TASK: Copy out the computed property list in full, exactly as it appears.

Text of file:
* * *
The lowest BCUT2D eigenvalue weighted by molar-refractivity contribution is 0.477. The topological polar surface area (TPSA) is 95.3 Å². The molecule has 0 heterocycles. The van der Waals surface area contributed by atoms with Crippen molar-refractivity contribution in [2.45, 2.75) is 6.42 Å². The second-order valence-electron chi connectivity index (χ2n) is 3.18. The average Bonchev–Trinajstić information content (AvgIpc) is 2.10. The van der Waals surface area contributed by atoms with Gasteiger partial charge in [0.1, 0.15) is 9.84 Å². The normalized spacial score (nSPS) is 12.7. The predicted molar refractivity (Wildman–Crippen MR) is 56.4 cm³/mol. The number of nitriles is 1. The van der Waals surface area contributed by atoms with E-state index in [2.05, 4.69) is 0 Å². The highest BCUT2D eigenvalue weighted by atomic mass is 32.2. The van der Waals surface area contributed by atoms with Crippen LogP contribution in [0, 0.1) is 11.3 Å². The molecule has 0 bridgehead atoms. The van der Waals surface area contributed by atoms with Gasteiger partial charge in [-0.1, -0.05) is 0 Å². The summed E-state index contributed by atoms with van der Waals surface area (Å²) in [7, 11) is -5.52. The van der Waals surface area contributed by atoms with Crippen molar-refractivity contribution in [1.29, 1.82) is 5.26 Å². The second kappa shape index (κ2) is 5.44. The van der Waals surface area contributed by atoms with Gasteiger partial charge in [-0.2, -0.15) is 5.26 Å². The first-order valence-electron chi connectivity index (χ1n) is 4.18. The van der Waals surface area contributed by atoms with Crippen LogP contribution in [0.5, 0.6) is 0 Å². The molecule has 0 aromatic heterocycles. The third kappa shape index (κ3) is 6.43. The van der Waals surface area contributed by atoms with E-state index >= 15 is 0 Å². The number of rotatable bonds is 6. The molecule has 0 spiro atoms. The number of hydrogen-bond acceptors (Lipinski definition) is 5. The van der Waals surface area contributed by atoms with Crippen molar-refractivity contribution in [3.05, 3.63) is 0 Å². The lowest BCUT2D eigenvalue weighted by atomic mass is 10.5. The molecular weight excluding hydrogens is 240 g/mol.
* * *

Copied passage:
The lowest BCUT2D eigenvalue weighted by molar-refractivity contribution is 0.477. The topological polar surface area (TPSA) is 95.3 Å². The molecule has 0 heterocycles. The van der Waals surface area contributed by atoms with Crippen molar-refractivity contribution in [2.45, 2.75) is 6.42 Å². The second-order valence-electron chi connectivity index (χ2n) is 3.18. The average Bonchev–Trinajstić information content (AvgIpc) is 2.10. The van der Waals surface area contributed by atoms with Gasteiger partial charge in [0.1, 0.15) is 9.84 Å². The normalized spacial score (nSPS) is 12.7. The predicted molar refractivity (Wildman–Crippen MR) is 56.4 cm³/mol. The number of nitriles is 1. The van der Waals surface area contributed by atoms with E-state index in [2.05, 4.69) is 0 Å². The highest BCUT2D eigenvalue weighted by atomic mass is 32.2. The van der Waals surface area contributed by atoms with Crippen LogP contribution in [0, 0.1) is 11.3 Å². The molecule has 0 bridgehead atoms. The van der Waals surface area contributed by atoms with Gasteiger partial charge in [-0.1, -0.05) is 0 Å². The summed E-state index contributed by atoms with van der Waals surface area (Å²) in [7, 11) is -5.52. The van der Waals surface area contributed by atoms with Crippen molar-refractivity contribution in [1.29, 1.82) is 5.26 Å². The second kappa shape index (κ2) is 5.44. The van der Waals surface area contributed by atoms with Gasteiger partial charge in [-0.2, -0.15) is 5.26 Å². The first-order valence-electron chi connectivity index (χ1n) is 4.18. The van der Waals surface area contributed by atoms with Crippen LogP contribution in [0.5, 0.6) is 0 Å². The molecule has 0 aromatic heterocycles. The third kappa shape index (κ3) is 6.43. The van der Waals surface area contributed by atoms with E-state index >= 15 is 0 Å². The number of rotatable bonds is 6. The molecule has 0 spiro atoms. The number of hydrogen-bond acceptors (Lipinski definition) is 5. The van der Waals surface area contributed by atoms with Crippen molar-refractivity contribution in [3.05, 3.63) is 0 Å². The lowest BCUT2D eigenvalue weighted by atomic mass is 10.5. The molecular weight excluding hydrogens is 240 g/mol.